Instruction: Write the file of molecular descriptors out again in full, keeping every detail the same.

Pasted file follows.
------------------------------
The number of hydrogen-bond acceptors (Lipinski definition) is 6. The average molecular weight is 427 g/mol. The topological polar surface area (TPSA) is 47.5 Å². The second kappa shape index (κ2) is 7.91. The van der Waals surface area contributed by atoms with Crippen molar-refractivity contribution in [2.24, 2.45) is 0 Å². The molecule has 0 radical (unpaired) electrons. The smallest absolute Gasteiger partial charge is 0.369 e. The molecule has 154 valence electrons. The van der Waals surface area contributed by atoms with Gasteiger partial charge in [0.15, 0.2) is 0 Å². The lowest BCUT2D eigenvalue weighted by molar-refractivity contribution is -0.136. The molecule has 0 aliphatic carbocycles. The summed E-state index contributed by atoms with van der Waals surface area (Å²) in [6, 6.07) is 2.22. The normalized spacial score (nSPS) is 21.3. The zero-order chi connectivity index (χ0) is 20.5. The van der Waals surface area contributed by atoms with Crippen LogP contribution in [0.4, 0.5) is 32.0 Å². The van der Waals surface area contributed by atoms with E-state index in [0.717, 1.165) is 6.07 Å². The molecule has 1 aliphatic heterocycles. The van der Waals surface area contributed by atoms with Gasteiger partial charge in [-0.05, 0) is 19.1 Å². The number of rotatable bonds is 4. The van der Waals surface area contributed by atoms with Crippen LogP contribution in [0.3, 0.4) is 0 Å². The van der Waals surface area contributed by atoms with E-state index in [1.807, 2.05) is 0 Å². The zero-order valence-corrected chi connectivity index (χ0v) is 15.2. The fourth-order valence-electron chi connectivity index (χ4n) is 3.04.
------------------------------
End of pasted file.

The number of hydrogen-bond acceptors (Lipinski definition) is 6. The average molecular weight is 427 g/mol. The topological polar surface area (TPSA) is 47.5 Å². The second kappa shape index (κ2) is 7.91. The van der Waals surface area contributed by atoms with Crippen molar-refractivity contribution in [2.24, 2.45) is 0 Å². The molecule has 0 radical (unpaired) electrons. The smallest absolute Gasteiger partial charge is 0.369 e. The molecule has 154 valence electrons. The van der Waals surface area contributed by atoms with Gasteiger partial charge in [0.15, 0.2) is 0 Å². The lowest BCUT2D eigenvalue weighted by molar-refractivity contribution is -0.136. The molecule has 0 aliphatic carbocycles. The summed E-state index contributed by atoms with van der Waals surface area (Å²) in [6, 6.07) is 2.22. The normalized spacial score (nSPS) is 21.3. The zero-order chi connectivity index (χ0) is 20.5. The van der Waals surface area contributed by atoms with Crippen LogP contribution in [0.4, 0.5) is 32.0 Å². The van der Waals surface area contributed by atoms with E-state index in [0.717, 1.165) is 6.07 Å². The molecule has 1 aliphatic heterocycles. The van der Waals surface area contributed by atoms with Gasteiger partial charge in [-0.05, 0) is 19.1 Å². The number of rotatable bonds is 4. The van der Waals surface area contributed by atoms with Crippen LogP contribution in [0.3, 0.4) is 0 Å². The van der Waals surface area contributed by atoms with E-state index in [1.807, 2.05) is 0 Å². The zero-order valence-corrected chi connectivity index (χ0v) is 15.2. The fourth-order valence-electron chi connectivity index (χ4n) is 3.04.